Cardinal Rigali said the contribution provides an opportunity to express “very close solidarity” with the people of Haiti.

“And so our gathering today for the presentation of this check is a living expression of something even more important. Namely it is the love that goes out from heart to heart and embraces the community,” he explained.

“At this time it is my great joy to be able to give a tangible expression of the very beautiful and profound love of the people of this Archdiocese of Philadelphia,” he continued.

The cardinal said that even amid the “tremendous” tragedy, it is “wonderful” that it could generate “so much love.”

Hackett expressed gratitude to the people of the archdiocese, saying that CRS takes its stewardship role “very seriously.”

He explained that CRS has a “very large” program in Haiti, with over 500 staff.

“We are engaged in making sure that we respond to the maximum extent we can in the best way we can in the needs of people who are suffering both in Port-Au-Prince and now in other parts of the country,” he explained.

“So we thank you for your generosity, we thank you for your compassion, your concern of and for the people in Haiti who are suffering today.”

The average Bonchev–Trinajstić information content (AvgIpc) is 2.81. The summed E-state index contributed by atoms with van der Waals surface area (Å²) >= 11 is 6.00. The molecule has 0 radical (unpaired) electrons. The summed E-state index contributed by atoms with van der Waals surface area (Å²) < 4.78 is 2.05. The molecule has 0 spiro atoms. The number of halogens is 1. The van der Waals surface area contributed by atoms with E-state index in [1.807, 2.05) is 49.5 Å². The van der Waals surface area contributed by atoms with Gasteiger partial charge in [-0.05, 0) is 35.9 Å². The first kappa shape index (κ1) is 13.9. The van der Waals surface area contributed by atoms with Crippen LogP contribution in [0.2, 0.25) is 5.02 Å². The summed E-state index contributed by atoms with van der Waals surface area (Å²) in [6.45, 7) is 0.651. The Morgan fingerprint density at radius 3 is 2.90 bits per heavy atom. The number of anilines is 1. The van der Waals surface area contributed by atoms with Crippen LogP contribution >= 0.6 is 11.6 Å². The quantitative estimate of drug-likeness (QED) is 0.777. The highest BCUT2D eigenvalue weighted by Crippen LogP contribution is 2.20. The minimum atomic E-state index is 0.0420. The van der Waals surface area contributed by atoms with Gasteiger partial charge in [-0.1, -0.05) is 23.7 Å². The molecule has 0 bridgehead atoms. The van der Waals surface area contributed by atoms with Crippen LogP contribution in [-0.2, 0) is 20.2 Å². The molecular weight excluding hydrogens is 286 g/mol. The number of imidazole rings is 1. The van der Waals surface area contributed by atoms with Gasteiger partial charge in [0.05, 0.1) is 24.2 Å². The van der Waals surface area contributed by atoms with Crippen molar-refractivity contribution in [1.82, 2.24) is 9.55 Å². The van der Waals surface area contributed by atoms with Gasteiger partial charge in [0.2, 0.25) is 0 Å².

Hackett also reported that the situation in Haiti will continue to be difficult as hurricane season approaches.

In addition to charitable efforts, the U.S. Conference of Catholic Bishops (USCCB) is asking Congress to extend and improve trade preferences for Haiti.

Bishop of Albany Howard J. Hubbard, Chairman of the USCCB Committee on International Justice and Peace, has called on the U.S. House and Senate to move swiftly to approve the Haiti Economic Lift Program Act of 2010.

Extension and improvement of trade preference levels was “critically important,” the bishop said in a May 4 letter to bill sponsors Sen. Max Baucus (D-Mont.) and Sen. Chuck Grassley (R-Iowa).

He said the bill will give investors and retailers “a clear signal that the United States has a strong commitment to help Haiti recover and rebuild, especially the Haitian economy, in the long-term.”

Bishop Hubbard and Hackett, a co-signer of the letter, also thanked the Senators for their leadership in proposing the legislation.